The time was half past six on the morning of June 2, 1967. The city was Stockholm.
The man on the balcony had no feeling of being observed. He had no particular feeling of anything. He thought he would make some oatmeal a little later.
The street was coming alive. The stream of motor vehicles was denser and every time the traffic lights at the intersection changed to red the line of waiting cars grew longer. A baker's van tooted angrily at a cyclist who swung out heedlessly into the road. Two cars behind braked with a screech.
The man got up, leaned his arms on the balcony rail and looked down into the street. The cyclist wobbled anxiously in towards the sidewalk, pretending not to hear the abuse slung at him by the delivery man.
On the sidewalks a few pedestrians hurried along. Two women in light summer dresses stood talking by the gasoline station below the balcony, and farther away a man was exercising his dog. He jerked impatiently at the lead while the dachshund unconcernedly sniffed around the trunk of a tree.
The man on the balcony straightened up, smoothed his thinning hair and put his hands in his pockets. The time now was twenty to eight and the sun was high. He looked up at the sky where a jet plane was drawing a trail of white wool in the blue. Then he lowered his eyes once more to the street and watched an elderly white-haired woman in a pale-blue coat who was standing outside the baker's in the building opposite. She fumbled for a long time in her handbag before getting out a key and unlocking the door. He saw her take out the key, put it in the lock on the inside and then shut the door after her. Drawn down behind the pane of the door was a white blind with the word CLOSED.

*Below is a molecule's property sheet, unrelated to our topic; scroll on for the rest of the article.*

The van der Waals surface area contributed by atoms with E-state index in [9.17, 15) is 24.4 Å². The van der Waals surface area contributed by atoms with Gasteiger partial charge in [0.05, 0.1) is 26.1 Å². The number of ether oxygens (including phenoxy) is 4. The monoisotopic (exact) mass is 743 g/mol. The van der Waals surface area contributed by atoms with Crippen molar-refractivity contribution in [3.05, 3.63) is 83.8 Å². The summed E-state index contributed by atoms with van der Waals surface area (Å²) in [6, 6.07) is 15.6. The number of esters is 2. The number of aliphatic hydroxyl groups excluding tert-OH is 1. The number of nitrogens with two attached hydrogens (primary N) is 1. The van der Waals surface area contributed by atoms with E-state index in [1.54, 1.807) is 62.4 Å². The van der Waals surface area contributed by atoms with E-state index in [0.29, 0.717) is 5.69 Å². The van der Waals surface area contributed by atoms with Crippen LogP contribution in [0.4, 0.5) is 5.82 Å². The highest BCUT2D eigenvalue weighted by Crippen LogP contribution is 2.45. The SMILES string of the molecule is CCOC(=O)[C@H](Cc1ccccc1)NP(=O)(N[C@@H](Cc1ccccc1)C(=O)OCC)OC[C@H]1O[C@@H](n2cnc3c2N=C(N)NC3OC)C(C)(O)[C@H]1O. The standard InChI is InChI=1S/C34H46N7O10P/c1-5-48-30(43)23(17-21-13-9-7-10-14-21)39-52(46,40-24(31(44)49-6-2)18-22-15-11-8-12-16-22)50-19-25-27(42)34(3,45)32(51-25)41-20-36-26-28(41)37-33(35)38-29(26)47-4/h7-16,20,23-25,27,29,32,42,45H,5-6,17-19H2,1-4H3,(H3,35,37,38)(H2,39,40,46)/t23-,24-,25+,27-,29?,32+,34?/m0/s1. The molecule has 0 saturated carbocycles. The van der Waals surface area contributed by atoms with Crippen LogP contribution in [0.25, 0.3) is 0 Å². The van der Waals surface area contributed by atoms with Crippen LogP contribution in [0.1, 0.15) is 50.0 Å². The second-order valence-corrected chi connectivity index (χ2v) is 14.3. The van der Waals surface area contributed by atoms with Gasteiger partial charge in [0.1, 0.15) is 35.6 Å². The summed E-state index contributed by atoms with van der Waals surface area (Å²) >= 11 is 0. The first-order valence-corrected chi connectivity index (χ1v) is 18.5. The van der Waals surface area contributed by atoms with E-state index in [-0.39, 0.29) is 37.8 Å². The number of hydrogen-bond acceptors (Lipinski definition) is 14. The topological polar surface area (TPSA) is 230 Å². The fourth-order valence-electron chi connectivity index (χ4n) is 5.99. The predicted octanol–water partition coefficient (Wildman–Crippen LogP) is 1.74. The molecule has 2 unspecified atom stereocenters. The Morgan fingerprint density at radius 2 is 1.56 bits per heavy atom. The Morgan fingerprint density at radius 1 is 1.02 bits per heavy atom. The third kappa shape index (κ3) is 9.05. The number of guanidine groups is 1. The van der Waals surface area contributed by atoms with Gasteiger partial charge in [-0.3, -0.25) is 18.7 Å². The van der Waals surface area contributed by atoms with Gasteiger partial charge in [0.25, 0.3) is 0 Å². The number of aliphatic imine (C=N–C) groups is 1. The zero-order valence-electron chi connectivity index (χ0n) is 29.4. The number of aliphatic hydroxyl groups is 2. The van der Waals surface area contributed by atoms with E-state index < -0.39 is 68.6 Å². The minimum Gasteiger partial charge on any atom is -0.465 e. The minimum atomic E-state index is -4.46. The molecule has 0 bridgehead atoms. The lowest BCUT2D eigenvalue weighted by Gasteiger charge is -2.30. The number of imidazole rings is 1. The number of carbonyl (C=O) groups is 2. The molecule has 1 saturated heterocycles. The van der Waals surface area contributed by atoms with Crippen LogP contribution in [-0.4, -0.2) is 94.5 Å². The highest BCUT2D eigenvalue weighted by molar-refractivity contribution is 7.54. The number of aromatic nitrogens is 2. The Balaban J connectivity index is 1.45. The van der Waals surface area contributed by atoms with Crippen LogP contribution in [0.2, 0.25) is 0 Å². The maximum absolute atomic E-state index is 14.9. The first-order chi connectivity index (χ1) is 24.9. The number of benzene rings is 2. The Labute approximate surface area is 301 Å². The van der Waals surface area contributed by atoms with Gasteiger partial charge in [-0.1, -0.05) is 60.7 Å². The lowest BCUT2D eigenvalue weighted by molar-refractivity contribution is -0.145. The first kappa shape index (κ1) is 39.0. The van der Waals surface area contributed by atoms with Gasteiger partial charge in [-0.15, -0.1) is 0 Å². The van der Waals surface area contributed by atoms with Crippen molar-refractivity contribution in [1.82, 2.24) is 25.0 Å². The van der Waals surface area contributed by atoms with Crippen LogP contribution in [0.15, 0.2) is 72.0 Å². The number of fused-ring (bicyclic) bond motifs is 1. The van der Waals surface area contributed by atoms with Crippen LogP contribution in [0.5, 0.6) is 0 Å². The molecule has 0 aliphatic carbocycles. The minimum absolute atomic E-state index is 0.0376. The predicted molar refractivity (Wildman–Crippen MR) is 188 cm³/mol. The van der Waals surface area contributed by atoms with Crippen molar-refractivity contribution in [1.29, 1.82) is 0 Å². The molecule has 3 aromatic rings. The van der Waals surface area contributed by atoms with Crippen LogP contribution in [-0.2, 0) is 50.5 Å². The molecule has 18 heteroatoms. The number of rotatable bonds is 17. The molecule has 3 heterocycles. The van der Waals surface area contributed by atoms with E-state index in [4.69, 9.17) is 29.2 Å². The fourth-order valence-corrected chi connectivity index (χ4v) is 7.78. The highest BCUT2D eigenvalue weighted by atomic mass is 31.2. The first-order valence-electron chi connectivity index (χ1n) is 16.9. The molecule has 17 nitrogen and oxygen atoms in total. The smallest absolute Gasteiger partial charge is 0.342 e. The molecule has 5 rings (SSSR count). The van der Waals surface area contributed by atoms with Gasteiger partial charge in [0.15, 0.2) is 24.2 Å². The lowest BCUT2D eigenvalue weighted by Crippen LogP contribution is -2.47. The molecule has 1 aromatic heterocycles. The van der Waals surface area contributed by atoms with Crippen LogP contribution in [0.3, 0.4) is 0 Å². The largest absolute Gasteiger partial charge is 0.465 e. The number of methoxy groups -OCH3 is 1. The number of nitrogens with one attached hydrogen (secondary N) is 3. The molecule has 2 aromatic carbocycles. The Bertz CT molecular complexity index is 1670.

At the same moment the apartment-house entrance door next to the baker's opened and a little girl came out into the sunshine. The man on the balcony moved back a step, took his hands out of his pockets and stood quite still. His eyes were glued to the girl down in the street
She looked about eight or nine and was carrying a red-checked satchel. She was wearing a short blue skirt, a striped T-shirt and a red jacket with sleeves that were too short. On her feet she had black wooden-soled sandals that made her long thin legs seem even longer and thinner. She turned to the left outside the door and started walking slowly along the street with lowered head.